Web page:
Fake it Till You Make It: Helpful AA Saying or Dangerous Self-Deception?

Fake it Till You Make It: Helpful AA Saying  or Dangerous Self-Deception?
by on June 16, 2015 in

The catch-phrase “Fake it till you make it,” is often associated with Alcoholics Anonymous. In the book, AA to Z; An Addictionary of the 12-Step Culture, this saying is described as a “suggestion often made to newcomers who feel they can’t get the program and will go back to old behavior. The suggestion implies that if the newcomer acts according to the steps and teachings of the program, then the program will begin to work….”

When used as a motivational reminder to “hang in there,” this phrase can help individuals in recovery stay strong during the early days of sobriety. However, some addicts view it as a potential excuse to not fully engage in their sobriety plan. A member of a popular online AA support group posted that, “I always heard the phrase, ‘Fake it till you make it’. So I did. EXCEPT I took it as an excuse to not WORK the program…Looking back, I never really got sober, I just got dry. So, now, as I am EARNESTLY and DESPERATELY seeking sobriety, not just dryness, I realize what that phrase really means.”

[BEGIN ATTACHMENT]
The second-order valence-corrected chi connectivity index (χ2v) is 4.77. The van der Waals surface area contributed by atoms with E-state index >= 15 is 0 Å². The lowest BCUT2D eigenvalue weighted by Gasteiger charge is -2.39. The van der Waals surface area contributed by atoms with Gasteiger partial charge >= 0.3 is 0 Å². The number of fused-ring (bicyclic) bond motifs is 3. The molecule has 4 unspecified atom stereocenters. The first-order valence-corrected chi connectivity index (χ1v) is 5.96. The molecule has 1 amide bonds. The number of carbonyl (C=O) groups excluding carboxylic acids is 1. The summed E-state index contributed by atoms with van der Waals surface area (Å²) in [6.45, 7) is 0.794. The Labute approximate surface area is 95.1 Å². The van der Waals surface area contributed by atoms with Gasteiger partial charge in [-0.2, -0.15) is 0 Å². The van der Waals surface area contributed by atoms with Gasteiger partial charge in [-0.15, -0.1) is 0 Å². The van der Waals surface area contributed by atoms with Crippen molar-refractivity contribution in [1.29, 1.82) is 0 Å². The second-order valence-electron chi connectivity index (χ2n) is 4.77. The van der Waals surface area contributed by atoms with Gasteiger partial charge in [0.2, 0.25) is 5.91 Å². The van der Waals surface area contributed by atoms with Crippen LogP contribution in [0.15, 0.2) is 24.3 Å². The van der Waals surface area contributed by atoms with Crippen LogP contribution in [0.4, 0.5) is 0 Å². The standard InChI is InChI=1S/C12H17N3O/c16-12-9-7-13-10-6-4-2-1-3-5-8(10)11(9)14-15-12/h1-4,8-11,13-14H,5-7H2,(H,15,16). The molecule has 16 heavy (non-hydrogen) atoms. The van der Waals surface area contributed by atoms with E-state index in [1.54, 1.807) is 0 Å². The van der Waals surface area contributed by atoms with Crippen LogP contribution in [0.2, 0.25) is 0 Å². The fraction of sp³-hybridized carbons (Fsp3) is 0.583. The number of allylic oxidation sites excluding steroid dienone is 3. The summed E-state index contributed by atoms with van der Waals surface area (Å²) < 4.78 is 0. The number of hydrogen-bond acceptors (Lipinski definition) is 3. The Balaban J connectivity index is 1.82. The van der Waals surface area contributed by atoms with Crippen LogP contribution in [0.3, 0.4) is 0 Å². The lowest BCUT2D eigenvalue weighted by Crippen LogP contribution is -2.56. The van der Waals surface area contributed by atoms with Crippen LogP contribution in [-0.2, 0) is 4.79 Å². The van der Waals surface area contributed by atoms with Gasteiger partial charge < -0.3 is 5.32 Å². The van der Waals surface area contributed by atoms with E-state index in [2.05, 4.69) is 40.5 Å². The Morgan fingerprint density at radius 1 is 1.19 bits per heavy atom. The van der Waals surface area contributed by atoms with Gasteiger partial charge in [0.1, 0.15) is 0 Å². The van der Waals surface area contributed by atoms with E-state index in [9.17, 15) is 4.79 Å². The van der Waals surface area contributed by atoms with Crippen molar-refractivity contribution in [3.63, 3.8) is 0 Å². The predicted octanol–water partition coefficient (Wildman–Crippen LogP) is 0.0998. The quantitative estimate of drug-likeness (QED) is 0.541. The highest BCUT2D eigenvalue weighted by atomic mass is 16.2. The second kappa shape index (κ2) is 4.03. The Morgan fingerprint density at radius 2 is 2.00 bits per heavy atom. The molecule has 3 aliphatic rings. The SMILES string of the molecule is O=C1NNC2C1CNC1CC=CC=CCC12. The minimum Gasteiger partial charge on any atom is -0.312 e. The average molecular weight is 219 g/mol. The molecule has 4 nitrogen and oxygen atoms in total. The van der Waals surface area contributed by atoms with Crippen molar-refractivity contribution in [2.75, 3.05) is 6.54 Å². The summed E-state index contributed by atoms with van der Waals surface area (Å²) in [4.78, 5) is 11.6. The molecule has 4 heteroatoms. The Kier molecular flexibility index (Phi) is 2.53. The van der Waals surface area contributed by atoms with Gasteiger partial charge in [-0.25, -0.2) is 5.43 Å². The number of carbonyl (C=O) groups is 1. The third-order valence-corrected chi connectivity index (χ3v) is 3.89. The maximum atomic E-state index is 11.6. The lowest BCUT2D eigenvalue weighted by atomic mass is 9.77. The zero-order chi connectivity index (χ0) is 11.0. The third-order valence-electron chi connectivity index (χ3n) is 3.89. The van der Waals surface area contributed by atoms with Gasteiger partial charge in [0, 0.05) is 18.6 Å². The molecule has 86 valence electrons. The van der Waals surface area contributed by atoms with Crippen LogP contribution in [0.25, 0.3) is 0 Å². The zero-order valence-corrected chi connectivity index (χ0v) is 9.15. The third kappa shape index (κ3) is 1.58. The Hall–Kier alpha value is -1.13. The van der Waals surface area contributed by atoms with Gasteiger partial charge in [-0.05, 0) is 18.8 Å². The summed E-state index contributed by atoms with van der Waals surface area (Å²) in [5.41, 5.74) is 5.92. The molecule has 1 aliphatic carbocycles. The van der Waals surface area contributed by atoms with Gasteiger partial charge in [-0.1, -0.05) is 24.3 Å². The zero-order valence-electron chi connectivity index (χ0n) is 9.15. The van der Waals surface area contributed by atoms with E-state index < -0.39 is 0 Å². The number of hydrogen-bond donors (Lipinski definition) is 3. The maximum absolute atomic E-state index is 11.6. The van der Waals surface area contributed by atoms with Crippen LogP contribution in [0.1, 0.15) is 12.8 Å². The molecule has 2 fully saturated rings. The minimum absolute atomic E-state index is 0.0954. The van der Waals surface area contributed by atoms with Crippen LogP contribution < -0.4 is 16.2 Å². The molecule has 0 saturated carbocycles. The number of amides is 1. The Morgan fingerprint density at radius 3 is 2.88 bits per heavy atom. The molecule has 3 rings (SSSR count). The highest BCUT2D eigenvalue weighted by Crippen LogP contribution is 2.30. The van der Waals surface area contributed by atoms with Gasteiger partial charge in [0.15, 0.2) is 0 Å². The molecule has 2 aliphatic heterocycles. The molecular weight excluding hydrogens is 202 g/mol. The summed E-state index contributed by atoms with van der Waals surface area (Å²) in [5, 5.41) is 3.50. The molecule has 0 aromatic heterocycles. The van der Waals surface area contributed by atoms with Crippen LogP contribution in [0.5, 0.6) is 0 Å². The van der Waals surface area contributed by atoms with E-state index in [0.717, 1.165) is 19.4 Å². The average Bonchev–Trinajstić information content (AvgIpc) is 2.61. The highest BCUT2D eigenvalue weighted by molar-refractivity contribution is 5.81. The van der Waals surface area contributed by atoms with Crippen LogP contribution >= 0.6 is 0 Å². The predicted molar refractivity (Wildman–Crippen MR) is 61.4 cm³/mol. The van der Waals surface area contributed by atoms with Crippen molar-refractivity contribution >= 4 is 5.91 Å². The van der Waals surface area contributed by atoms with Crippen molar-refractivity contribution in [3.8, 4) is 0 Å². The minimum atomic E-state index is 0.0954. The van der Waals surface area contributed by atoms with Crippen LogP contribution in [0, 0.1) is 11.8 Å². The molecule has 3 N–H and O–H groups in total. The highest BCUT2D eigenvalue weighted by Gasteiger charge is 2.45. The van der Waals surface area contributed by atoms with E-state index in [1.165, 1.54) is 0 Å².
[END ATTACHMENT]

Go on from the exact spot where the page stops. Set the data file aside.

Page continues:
When used as a motivational reminder to “hang in there,” this phrase can help individuals in recovery stay strong during the early days of sobriety.

Another senior member of the online group states that, “I wish it could be reworded into something less sarcastic and closer to what you’re actually doing.‘Do it till you get it’ perhaps. It says I’m willing to put one foot in front of the other, work the program, keep coming back, go through the motions– and do that on faith even if I don’t believe it or understand it – and through this work, the belief and understanding will come.” *

Even though belief in the usefulness of the phrase may differ among individuals in recovery, science actually supports a “fake it till you make it” attitude.– Rita MiliosEven though belief in the usefulness of the phrase may differ among individuals in recovery, science actually supports a “fake it till you make it” attitude. Studies show that faking a more positive outlook – pretending to be happy when not (“smiling through the pain”) or “power posing” taking on strong, non-verbal body posture despite not feeling the confidence that the posture would suggest – has the effect of moving us in the direction that we are pretending to experience. Reporting in the journal Psychological Science (Oct. 2010), author D.R. Carney and colleagues concluded that, “power posing increased feelings of power and tolerance for risk.”